Aspect Ratios in Film: How to Choose The Most Cinematic Aspect Ratio #aspectratio

Aspect Ratios in Film: How to Choose The Most Cinematic Aspect Ratio #aspectratio

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In today’s essay on video production, we break down aspect ratios, and jump into the current aspect ratios for video, film, TV, and the internet.

What does aspect ratio mean? We give you a clear aspect ratio definition.

So whether you’re curious about aspect ratio 16 9 or aspect ratio 4 3, you’ll know more than you did before, and feel confident going forward.

Then, we help you figure out which aspect ratio is best for your next project.

Understand this filmmaking technique so that you can use it creatively in 2019!

Aspect ratios are the ratio of width to height that describes the shape of your filmed image.

2.35:1, is an aspect ratio that was introduced in the ‘50s as Cinemascope. It’s really wide, and you’ve probably seen it in westerns, grand adventures and historical epics.

1.85:1 is a slightly narrower aspect ratio. It was also introduced in the ‘50s, and is most commonly seen in dramas and comedies – but – it can appear in just about any genre.

New digital standards introduce another aspect ratio to consider – 1.78:1, otherwise known as 16×9. This is the standard aspect ratio for television, and it’s the default for many web-based video players.

Before you shoot a frame of your movie, you need to decide what aspect ratio use.

First, study the playing field. What do other films in your genre typically do?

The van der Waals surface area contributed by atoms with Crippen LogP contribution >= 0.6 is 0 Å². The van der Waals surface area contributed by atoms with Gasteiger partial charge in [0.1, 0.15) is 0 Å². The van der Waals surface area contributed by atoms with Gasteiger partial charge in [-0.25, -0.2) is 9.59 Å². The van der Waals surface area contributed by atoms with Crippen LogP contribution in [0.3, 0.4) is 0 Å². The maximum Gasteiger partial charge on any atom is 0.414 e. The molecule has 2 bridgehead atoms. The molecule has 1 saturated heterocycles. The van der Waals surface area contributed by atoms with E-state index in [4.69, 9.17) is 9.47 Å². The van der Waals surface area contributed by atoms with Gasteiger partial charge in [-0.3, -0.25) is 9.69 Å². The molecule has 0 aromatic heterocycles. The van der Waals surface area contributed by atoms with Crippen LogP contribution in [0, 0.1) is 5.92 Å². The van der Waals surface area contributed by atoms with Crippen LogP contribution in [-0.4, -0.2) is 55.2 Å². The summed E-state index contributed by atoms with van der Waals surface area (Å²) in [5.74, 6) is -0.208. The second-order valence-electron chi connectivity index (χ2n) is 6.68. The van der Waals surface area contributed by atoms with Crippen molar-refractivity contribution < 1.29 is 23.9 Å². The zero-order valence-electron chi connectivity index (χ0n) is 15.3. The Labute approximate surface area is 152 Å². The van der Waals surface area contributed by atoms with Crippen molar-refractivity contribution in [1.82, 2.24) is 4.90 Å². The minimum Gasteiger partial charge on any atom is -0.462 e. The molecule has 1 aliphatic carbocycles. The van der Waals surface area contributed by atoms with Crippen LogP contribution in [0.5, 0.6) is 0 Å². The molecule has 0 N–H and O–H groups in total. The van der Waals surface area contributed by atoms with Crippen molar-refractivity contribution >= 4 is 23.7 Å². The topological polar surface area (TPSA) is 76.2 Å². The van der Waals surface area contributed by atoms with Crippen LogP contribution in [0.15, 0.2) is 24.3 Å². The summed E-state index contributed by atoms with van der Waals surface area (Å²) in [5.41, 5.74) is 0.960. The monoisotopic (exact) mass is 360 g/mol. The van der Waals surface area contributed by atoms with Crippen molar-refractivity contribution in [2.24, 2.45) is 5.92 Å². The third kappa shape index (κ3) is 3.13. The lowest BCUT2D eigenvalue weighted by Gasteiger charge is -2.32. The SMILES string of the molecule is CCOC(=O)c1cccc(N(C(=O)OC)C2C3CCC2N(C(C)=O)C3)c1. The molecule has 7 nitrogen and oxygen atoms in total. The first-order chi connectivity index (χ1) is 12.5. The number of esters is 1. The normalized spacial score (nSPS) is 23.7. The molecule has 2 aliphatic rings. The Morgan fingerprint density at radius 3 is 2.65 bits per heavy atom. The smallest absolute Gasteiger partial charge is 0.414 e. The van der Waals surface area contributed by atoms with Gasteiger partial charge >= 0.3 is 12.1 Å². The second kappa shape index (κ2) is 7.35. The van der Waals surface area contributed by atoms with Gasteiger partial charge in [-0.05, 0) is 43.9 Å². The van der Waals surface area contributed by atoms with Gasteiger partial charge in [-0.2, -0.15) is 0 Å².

Comedies are usually taller, so you can get your comedic wide shots without feeling like you’re too far away from your characters. Dramas are also usually shot taller, so close-ups can be more intimate.

Adventures, sweeping epics, and stories that feature a striking or dramatic landscape tend to be shot very wide, so that even in a close-up, the setting remains present on-screen.

Next, consider the level of realism you’re trying to achieve. Do you want people to respond to your film as fact or fantasy?

Of the popular aspect ratios, the taller ones like 1.85 match our optical field of view more closely than does cinemascope. If you’re telling a gritty crime drama, you might want your image to approximate what we see in the real world.

But if you’re telling a fantasy narrative, it might help to present it with a wider image – something that differs from how we normally see the world.

Your next step is to consider the setting of your story.
In some stories, the setting is really important. For those, you should choose an aspect ratio that best captures that setting, especially when you’ve got a character in the shot.

This doesn’t always mean going for the widest aspect ratio possible.

If you’ve got a film where the tall buildings of a big city play heavily into your story, you might want to consider a taller frame to capture that feeling.

We go even further in the video, so watch and learn more about aspect ratios today.

#aspectratio #aspectratioinfilm #filmmaking


“Reward Instrumental” by Alexander Robinson

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